On Thursday the Centers for Disease Control and Prevention released new Thanksgiving guidance, pleading with Americans to stay home. “The safest way to celebrate Thanksgiving this year is at home with members of your household,” said Erin Sauber-Schatz, who leads the agency’s community intervention and critical population task force.
The recommendation wasn’t all that different from advice the agency had been giving for months about being careful with one’s contacts. And there are already indications that more families intend to stay home. On Friday, the number of people who passed through Transportation Security Administration checkpoints was down 60 percent from the same weekday last year, according to the T.S.A. AAA estimates road travel will fall 4.3 percent this Thanksgiving.
But coming just days before holiday travel would begin in earnest, the C.D.C. statement not only drew the ire of conservative commentators (“tyrannical government overreach,” wrote Christine Favocci in The Western Journal), but also touched a nerve for many who consider the Thanksgiving gathering as sacrosanct as any religious worship.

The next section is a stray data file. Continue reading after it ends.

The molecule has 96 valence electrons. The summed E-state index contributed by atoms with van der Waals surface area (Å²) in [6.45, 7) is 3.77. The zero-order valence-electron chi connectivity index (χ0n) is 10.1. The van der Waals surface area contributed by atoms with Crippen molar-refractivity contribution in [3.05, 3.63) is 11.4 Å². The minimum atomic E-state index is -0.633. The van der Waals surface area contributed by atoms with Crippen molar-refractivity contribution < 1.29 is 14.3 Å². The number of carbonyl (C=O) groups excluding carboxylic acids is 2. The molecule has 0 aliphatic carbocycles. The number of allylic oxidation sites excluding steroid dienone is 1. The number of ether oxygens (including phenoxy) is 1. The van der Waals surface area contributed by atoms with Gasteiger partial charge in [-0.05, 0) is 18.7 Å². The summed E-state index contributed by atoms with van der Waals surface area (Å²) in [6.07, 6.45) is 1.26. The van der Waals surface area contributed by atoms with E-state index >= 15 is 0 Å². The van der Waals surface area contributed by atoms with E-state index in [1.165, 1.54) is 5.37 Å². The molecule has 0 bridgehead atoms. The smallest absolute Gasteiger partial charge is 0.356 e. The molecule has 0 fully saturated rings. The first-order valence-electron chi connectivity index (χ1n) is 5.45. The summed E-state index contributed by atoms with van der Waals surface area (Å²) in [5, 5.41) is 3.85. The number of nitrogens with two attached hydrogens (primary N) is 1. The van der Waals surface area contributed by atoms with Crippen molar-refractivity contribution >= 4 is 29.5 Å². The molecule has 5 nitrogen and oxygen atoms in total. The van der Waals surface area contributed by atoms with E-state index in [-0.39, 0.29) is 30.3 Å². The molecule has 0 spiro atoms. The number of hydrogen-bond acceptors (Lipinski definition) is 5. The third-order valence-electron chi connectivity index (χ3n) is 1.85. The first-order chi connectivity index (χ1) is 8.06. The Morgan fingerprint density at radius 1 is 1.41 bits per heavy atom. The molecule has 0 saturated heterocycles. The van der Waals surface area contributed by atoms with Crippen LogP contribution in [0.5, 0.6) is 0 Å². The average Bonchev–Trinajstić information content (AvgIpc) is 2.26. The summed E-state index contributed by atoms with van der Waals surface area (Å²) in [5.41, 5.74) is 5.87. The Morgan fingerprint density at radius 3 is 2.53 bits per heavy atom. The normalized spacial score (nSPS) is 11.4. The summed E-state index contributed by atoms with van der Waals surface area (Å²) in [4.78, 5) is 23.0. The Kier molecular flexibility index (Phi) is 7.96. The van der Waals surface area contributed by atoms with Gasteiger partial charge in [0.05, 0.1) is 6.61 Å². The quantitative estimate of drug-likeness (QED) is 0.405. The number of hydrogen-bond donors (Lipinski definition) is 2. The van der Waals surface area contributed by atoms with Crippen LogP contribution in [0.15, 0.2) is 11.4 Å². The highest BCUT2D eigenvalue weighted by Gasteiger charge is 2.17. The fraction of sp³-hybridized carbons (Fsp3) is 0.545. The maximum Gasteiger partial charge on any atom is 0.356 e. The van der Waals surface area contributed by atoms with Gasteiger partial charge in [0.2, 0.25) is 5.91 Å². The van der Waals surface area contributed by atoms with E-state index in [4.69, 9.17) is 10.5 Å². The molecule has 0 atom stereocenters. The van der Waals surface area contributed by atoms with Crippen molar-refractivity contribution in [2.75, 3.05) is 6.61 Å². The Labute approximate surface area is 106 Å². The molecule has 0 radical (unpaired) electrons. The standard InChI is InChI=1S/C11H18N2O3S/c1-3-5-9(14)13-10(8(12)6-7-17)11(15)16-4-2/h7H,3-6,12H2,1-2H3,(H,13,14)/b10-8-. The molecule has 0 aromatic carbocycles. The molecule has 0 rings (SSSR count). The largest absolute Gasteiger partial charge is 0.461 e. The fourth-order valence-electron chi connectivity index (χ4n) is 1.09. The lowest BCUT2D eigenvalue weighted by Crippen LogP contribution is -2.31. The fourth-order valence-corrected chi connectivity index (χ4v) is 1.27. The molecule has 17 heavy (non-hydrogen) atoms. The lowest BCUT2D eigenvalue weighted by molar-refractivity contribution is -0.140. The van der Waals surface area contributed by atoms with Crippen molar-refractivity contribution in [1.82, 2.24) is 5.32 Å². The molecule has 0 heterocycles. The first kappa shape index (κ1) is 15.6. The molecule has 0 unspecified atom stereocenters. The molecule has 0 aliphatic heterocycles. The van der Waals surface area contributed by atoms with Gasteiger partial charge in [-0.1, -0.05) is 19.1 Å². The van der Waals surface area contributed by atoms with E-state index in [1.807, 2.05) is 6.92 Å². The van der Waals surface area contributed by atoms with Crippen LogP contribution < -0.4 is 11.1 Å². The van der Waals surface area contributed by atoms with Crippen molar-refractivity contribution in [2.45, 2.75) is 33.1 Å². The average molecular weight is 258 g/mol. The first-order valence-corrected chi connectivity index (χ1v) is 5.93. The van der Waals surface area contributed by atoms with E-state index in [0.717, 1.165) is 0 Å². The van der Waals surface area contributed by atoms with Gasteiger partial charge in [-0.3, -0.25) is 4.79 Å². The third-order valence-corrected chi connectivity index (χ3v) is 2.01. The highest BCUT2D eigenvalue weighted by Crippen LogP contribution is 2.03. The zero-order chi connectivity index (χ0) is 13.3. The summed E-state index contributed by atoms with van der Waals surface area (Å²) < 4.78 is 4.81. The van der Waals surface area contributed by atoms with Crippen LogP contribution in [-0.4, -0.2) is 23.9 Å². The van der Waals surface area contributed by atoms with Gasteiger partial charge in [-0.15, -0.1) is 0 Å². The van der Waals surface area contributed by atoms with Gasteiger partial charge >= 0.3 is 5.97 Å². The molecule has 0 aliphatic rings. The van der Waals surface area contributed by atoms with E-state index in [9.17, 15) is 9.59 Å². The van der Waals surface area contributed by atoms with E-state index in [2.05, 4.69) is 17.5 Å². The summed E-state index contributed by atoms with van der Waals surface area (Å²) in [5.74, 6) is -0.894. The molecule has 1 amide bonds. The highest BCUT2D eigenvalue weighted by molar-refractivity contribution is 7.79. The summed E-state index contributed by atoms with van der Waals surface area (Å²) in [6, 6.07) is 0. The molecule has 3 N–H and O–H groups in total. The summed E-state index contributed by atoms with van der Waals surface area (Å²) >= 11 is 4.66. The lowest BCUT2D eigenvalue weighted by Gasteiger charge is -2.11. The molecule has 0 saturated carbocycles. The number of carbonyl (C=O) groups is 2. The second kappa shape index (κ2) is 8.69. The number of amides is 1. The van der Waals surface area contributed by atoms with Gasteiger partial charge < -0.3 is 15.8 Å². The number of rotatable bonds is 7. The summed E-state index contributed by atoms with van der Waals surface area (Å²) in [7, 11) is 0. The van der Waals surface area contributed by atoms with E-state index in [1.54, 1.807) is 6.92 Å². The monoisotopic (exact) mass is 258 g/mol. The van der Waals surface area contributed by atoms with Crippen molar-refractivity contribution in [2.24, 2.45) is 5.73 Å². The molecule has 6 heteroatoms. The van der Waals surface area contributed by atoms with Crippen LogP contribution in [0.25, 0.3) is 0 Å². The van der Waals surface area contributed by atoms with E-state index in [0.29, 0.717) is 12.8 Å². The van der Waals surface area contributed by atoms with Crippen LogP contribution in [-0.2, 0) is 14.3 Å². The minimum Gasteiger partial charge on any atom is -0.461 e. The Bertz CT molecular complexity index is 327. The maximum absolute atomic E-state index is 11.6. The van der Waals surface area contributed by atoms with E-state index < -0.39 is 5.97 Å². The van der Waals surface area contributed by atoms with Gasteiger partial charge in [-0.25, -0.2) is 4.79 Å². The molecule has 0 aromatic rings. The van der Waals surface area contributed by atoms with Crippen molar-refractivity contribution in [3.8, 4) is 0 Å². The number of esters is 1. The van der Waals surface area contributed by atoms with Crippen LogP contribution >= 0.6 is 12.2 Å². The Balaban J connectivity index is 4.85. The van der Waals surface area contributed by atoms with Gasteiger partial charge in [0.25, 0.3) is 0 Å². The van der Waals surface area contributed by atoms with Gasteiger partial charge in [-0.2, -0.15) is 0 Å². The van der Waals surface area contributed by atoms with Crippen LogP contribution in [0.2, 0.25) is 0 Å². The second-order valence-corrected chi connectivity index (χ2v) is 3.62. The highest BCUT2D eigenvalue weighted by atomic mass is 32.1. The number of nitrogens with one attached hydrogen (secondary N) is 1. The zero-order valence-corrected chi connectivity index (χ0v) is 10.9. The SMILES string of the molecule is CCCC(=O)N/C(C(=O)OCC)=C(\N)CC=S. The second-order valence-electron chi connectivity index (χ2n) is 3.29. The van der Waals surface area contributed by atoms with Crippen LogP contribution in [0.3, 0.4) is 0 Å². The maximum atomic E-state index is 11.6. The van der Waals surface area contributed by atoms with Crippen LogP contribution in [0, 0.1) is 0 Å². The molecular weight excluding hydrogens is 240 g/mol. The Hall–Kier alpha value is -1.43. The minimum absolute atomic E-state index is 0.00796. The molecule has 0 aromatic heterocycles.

Sarah Caudillo Tolento, for one, will attend a celebration with 10 to 15 people at her mother’s house in Salem, Ore.
Ms. Caudillo Tolento, 32, said the recent death of her grandmother — whose last few months were defined by isolation — pushed her to embrace the opportunity to gather as family. “I’m not scared,” she said. “There’s not anyone that’s going to keep me away from being around my family.”
Anthony Peranio, 39, of Floral Park, N.Y., plans to celebrate at his mother’s house “as always,” with 15 to 20 people. “It’s beyond ridiculous what’s being asked of us as a society,” he said.